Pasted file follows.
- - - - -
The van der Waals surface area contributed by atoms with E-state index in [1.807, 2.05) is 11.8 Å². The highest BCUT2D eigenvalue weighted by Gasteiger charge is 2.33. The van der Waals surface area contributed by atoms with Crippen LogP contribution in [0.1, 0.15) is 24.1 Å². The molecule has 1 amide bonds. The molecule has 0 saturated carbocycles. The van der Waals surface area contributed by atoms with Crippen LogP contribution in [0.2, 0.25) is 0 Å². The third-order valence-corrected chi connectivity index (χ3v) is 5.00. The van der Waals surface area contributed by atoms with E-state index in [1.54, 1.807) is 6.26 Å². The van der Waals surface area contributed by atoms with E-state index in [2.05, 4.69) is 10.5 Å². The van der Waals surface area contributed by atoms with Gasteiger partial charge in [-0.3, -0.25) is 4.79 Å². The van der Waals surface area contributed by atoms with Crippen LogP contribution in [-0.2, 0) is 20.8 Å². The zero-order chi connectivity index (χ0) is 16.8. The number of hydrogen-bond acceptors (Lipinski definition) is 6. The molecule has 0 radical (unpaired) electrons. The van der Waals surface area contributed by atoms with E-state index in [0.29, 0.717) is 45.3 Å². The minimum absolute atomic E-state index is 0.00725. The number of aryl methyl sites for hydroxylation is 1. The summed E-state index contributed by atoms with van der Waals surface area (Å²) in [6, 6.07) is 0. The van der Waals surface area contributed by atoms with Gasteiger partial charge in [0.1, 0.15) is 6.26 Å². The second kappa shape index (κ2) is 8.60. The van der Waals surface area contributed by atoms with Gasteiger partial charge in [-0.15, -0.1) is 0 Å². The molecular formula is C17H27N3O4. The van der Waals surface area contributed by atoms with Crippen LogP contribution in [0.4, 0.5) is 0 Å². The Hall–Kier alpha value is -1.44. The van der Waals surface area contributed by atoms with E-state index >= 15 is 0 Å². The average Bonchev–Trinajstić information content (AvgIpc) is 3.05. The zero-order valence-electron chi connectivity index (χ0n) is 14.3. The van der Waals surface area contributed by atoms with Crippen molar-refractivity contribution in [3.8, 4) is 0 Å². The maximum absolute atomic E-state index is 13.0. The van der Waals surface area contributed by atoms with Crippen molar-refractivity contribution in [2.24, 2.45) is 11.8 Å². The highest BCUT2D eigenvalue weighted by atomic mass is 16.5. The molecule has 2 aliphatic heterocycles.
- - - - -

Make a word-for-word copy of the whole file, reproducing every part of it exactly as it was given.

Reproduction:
The van der Waals surface area contributed by atoms with E-state index in [1.807, 2.05) is 11.8 Å². The highest BCUT2D eigenvalue weighted by Gasteiger charge is 2.33. The van der Waals surface area contributed by atoms with Crippen LogP contribution in [0.1, 0.15) is 24.1 Å². The molecule has 1 amide bonds. The molecule has 0 saturated carbocycles. The van der Waals surface area contributed by atoms with Crippen LogP contribution in [0.2, 0.25) is 0 Å². The third-order valence-corrected chi connectivity index (χ3v) is 5.00. The van der Waals surface area contributed by atoms with E-state index in [1.54, 1.807) is 6.26 Å². The van der Waals surface area contributed by atoms with E-state index in [2.05, 4.69) is 10.5 Å². The van der Waals surface area contributed by atoms with Gasteiger partial charge in [-0.3, -0.25) is 4.79 Å². The van der Waals surface area contributed by atoms with Crippen LogP contribution in [-0.2, 0) is 20.8 Å². The zero-order chi connectivity index (χ0) is 16.8. The number of hydrogen-bond acceptors (Lipinski definition) is 6. The molecule has 0 radical (unpaired) electrons. The van der Waals surface area contributed by atoms with E-state index in [0.29, 0.717) is 45.3 Å². The minimum absolute atomic E-state index is 0.00725. The number of aryl methyl sites for hydroxylation is 1. The summed E-state index contributed by atoms with van der Waals surface area (Å²) in [6, 6.07) is 0. The van der Waals surface area contributed by atoms with Gasteiger partial charge in [0.1, 0.15) is 6.26 Å². The second kappa shape index (κ2) is 8.60. The van der Waals surface area contributed by atoms with Gasteiger partial charge in [-0.15, -0.1) is 0 Å². The molecular formula is C17H27N3O4. The van der Waals surface area contributed by atoms with Crippen LogP contribution in [0.4, 0.5) is 0 Å². The Hall–Kier alpha value is -1.44. The van der Waals surface area contributed by atoms with E-state index >= 15 is 0 Å². The average Bonchev–Trinajstić information content (AvgIpc) is 3.05. The zero-order valence-electron chi connectivity index (χ0n) is 14.3. The van der Waals surface area contributed by atoms with Crippen molar-refractivity contribution in [3.8, 4) is 0 Å². The maximum absolute atomic E-state index is 13.0. The van der Waals surface area contributed by atoms with Crippen molar-refractivity contribution in [2.24, 2.45) is 11.8 Å². The highest BCUT2D eigenvalue weighted by atomic mass is 16.5. The molecule has 2 aliphatic heterocycles.